This is stopping short of admitting to being racist, of course. After the Long-Monkhorst incident also of 1993, Damien Monkhorst not only didn’t unequivocally apologise, he also didn’t come to terms with what the fuss was about. See Waleed Aly’s excellent article regarding Michael Long. Klugman and Osmond also point out that St.Kilda prevented Winmar and McAdam of speaking publicly about the Victoria Park incident. This not only caused some confusion about Winmar’s intent, but, also failed to give Winmar and McAdam the privileged position they should have held in the debate in the immediate aftermath.
The mythology of Winmar, ‘After Botticelli’, by Jim Pavlidis
Winmar’s gesture has become part of the mythology of Australian popular culture. It is repeated in art works, graphic works and by youth, who make it to state their pride in who they are (some of these are included in Klugman and Osmond’s book). Jim Pavlidis’s image of Winmar as Venus is one while Andrew Dyson’s image asserts the precarity with which Winmar made his gesture. The gesture was made with the middle finger – a gesture that could have so easily been provocative and rude gesture to the crowd. But, instead Winmar points the finger at his own skin, lays claim on who he is.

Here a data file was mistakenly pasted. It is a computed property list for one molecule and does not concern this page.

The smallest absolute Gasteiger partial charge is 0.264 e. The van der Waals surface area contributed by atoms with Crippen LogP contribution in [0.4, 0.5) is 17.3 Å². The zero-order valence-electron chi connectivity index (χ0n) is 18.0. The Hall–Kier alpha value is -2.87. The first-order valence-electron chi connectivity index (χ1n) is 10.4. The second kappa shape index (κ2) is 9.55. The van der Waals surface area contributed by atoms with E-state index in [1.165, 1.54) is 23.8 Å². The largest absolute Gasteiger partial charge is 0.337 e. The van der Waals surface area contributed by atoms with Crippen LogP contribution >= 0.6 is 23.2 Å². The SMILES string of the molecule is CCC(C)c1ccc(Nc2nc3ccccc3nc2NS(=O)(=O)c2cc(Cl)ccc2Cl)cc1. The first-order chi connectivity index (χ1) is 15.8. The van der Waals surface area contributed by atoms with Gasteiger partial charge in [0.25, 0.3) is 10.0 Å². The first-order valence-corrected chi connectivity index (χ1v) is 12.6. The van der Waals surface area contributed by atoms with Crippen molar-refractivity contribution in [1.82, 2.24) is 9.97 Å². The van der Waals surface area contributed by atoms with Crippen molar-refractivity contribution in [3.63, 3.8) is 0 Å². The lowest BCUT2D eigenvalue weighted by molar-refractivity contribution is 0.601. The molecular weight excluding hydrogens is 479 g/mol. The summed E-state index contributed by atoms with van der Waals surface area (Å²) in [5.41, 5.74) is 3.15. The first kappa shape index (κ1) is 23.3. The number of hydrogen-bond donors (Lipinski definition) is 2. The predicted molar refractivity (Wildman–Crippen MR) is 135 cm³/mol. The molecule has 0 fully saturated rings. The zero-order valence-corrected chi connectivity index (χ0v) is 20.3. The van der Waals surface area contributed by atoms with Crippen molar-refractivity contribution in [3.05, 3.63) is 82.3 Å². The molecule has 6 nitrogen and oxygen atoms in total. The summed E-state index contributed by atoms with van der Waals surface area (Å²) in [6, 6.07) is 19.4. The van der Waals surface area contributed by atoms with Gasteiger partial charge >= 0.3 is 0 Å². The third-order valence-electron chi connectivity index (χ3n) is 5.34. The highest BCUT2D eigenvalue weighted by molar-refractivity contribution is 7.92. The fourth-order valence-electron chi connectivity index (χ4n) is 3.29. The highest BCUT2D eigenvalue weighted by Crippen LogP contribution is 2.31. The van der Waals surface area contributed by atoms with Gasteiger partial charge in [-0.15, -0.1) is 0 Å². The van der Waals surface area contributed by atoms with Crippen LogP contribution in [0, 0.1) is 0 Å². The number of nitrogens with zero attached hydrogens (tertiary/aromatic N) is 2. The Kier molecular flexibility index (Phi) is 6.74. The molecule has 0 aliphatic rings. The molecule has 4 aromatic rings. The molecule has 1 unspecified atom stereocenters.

I feel that it is Winmar saying, ‘it is myself who shall define who I am. It is my skill as a footballer that you shall know me. And by the way, I’m black and I’m proud.’ He blew kisses after making the gesture, but the photos of this act of playful taunting, taken by Ludbey, weren’t published. Instead, we have the image of Winmar, ramrod straight back; chin slightly jutting forward; a steely gaze, perhaps eyeballing an unfortunate member of the Victoria Park rabble. Michael Gordon’s article on the photographs and incident can be found here.